To do good or do better
Published July 29, 2021
By John Hood
There are at least as many different ways to explain the origins of political disagreement as there are political commentators. I, for one, think such factors as cultural traditions, religious views, family background, educational experiences, and interpersonal relationships all help to shape how we choose our preferred political candidates or “sides” – and how we choose to act on those preferences.
Whatever the origins of political disagreement, one way to think about it is that it reflects different assumptions about the purpose of political action. For some, politics is about doing good. For others, politics is about doing better.
I’m not playing a Wicked the Musical word game here. Those who define politics as “doing good” tend to evaluate political action by intentions. If you think of yourself as seeking to do good, then you tend to see those with whom you come to disagree as either seeking to do harm or not seeking much of anything at all, except perhaps political power for its own sake. Both alternatives look abhorrent to you.
Those who define politics as “doing better,” on the other hand, tend to evaluate political action by results. Unless you are an anarchist – in which case you spend your time theorizing about people and conditions that don’t actually exist – you recognize that political action has the potential to make you and your neighbors safer, wealthier, and happier. But these outcomes are comparative and far from guaranteed. Some government programs might well increase the safety of your person and property. Others might well imperil your living standards, your liberty, or your life. The intention of the program is, in this context, utterly irrelevant.
History is full of examples of governments generating both benefits and costs for their citizens that no one intended – or even could have intended.
Consider the basic architecture of the Internet. Progressives are quite right in observing that federal spending was integral to its creation. But in funding the development of the Internet’s infrastructure and protocols, government’s intention was not to give shoppers the ability to buy Star Wars paraphernalia or tweeters the chance to debate the superiority of the Justice League to the Avengers. The federal government was seeking to secure critical assets and information in the event of war.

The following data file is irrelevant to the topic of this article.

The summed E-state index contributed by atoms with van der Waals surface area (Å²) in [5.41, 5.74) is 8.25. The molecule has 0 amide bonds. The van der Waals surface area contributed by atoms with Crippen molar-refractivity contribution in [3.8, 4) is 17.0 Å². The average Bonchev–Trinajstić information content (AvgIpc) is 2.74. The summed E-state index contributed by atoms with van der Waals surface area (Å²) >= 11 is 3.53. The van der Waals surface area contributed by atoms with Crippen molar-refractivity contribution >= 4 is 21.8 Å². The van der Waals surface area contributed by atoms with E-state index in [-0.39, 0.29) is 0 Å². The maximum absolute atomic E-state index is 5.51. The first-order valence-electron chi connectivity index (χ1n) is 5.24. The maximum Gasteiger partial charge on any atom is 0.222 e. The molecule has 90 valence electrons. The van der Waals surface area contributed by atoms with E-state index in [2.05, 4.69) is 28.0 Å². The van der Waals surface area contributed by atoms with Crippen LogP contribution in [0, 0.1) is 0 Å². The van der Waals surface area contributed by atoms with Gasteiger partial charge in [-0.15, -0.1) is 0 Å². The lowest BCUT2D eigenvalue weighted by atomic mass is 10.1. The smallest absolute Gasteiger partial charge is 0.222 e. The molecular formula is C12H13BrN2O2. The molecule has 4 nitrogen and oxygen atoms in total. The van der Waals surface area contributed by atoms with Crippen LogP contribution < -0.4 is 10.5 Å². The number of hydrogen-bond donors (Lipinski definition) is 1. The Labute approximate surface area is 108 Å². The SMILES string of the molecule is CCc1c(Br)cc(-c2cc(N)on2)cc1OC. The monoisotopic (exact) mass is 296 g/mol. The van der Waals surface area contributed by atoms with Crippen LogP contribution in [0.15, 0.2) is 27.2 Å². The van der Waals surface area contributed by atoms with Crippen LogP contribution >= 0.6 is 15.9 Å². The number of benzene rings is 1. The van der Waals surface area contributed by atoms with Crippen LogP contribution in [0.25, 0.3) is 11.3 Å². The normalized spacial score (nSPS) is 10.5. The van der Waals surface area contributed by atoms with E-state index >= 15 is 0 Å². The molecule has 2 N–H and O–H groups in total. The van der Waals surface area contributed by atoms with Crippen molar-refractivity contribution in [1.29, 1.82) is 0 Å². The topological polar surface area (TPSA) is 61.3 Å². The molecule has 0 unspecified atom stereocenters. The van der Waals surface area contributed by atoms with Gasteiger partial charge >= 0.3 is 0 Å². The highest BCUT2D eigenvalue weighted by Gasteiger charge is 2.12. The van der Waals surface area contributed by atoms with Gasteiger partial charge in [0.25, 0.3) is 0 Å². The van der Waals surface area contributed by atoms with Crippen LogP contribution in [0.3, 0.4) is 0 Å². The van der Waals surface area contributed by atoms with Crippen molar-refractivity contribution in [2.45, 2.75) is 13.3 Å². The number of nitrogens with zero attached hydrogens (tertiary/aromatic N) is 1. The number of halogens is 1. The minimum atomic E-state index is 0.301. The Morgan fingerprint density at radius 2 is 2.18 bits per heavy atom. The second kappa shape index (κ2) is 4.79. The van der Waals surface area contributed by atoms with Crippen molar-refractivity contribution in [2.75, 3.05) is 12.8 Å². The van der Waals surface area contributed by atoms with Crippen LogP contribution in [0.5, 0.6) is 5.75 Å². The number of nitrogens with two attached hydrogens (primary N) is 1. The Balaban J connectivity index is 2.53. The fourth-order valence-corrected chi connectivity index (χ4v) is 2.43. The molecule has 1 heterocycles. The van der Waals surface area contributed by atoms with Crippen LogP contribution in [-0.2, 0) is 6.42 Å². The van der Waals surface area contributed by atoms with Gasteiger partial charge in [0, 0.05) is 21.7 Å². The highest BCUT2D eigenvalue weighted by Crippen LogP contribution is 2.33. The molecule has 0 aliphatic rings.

The commercial, intellectual, and recreational applications of the Internet were unintended byproducts of this work, much as previous generations of tinkerers and innovators had adapted military advances in metallurgy, construction, shipbuilding, and ballistics to create other wonders of the modern world. (If you truly want to turn swords into plowshares, in other words, build a dynamic, competitive private economy and turn it loose.)
Examples of the unintended costs of government action are just as prevalent. Welfare programs aimed at alleviating immediate suffering can instead create greater suffering in the future by reducing the incentive to work, save, or form families. Regulatory programs aimed at improving the moral character of the population can instead push regulated behavior (such as alcohol consumption during Prohibition) off into the shadows, where it may fester outside our immediate gaze, increasing the level of risk, criminality, corruption, and disrespect for the law in areas where it deserves to be respected.
No political movement is immune from intentionality bias. Over the past five years, far too many Republicans have come to believe their rivals aren’t just misguided but actively evil, just as too many Democrats view Republicans as, inevitably, bigots and villains.
Still, I would submit that the modern Left remains more likely to judge government action according to intentions, and to see those with whom they disagree not as mistaken but as malicious. And the modern Right remains more likely to subject government policies to evaluation by outcomes, measured against what one might expect from alternative policies.
In other words, conservatives and libertarians are more likely to heed the warning of economist Milton Friedman that “concentrated power is not rendered harmless by the good intentions of those who create it.”
John Hood is a Carolina Journal columnist and author of the new novel Mountain Folk, a historical fantasy set during the American Revolution.